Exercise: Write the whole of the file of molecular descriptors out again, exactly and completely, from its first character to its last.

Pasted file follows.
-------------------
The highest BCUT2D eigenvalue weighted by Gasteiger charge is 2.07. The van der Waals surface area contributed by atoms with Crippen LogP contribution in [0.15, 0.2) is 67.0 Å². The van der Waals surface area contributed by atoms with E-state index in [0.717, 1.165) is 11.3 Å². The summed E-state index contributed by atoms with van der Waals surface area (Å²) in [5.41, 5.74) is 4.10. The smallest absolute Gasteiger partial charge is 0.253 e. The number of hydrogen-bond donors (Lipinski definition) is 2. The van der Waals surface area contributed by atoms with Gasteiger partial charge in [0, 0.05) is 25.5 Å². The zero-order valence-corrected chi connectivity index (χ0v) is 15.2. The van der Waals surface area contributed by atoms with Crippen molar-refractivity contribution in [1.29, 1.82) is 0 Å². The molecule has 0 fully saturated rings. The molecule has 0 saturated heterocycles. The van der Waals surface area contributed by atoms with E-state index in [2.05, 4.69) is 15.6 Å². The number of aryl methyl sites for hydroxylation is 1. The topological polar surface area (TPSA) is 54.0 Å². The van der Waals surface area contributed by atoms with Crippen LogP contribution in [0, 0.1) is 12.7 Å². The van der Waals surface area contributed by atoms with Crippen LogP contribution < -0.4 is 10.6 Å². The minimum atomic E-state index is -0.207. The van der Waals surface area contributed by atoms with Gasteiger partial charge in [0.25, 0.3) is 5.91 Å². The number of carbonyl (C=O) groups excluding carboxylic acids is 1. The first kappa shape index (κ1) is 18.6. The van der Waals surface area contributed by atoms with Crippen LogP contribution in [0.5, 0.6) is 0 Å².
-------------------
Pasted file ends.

The highest BCUT2D eigenvalue weighted by Gasteiger charge is 2.07. The van der Waals surface area contributed by atoms with Crippen LogP contribution in [0.15, 0.2) is 67.0 Å². The van der Waals surface area contributed by atoms with E-state index in [0.717, 1.165) is 11.3 Å². The summed E-state index contributed by atoms with van der Waals surface area (Å²) in [5.41, 5.74) is 4.10. The smallest absolute Gasteiger partial charge is 0.253 e. The number of hydrogen-bond donors (Lipinski definition) is 2. The van der Waals surface area contributed by atoms with Gasteiger partial charge in [0, 0.05) is 25.5 Å². The zero-order valence-corrected chi connectivity index (χ0v) is 15.2. The van der Waals surface area contributed by atoms with Crippen molar-refractivity contribution in [1.29, 1.82) is 0 Å². The molecule has 0 fully saturated rings. The molecule has 0 saturated heterocycles. The van der Waals surface area contributed by atoms with E-state index in [2.05, 4.69) is 15.6 Å². The number of aryl methyl sites for hydroxylation is 1. The topological polar surface area (TPSA) is 54.0 Å². The van der Waals surface area contributed by atoms with Crippen LogP contribution in [0, 0.1) is 12.7 Å². The van der Waals surface area contributed by atoms with Crippen LogP contribution < -0.4 is 10.6 Å². The minimum atomic E-state index is -0.207. The van der Waals surface area contributed by atoms with Gasteiger partial charge in [0.25, 0.3) is 5.91 Å². The number of carbonyl (C=O) groups excluding carboxylic acids is 1. The first kappa shape index (κ1) is 18.6. The van der Waals surface area contributed by atoms with Crippen LogP contribution in [0.5, 0.6) is 0 Å².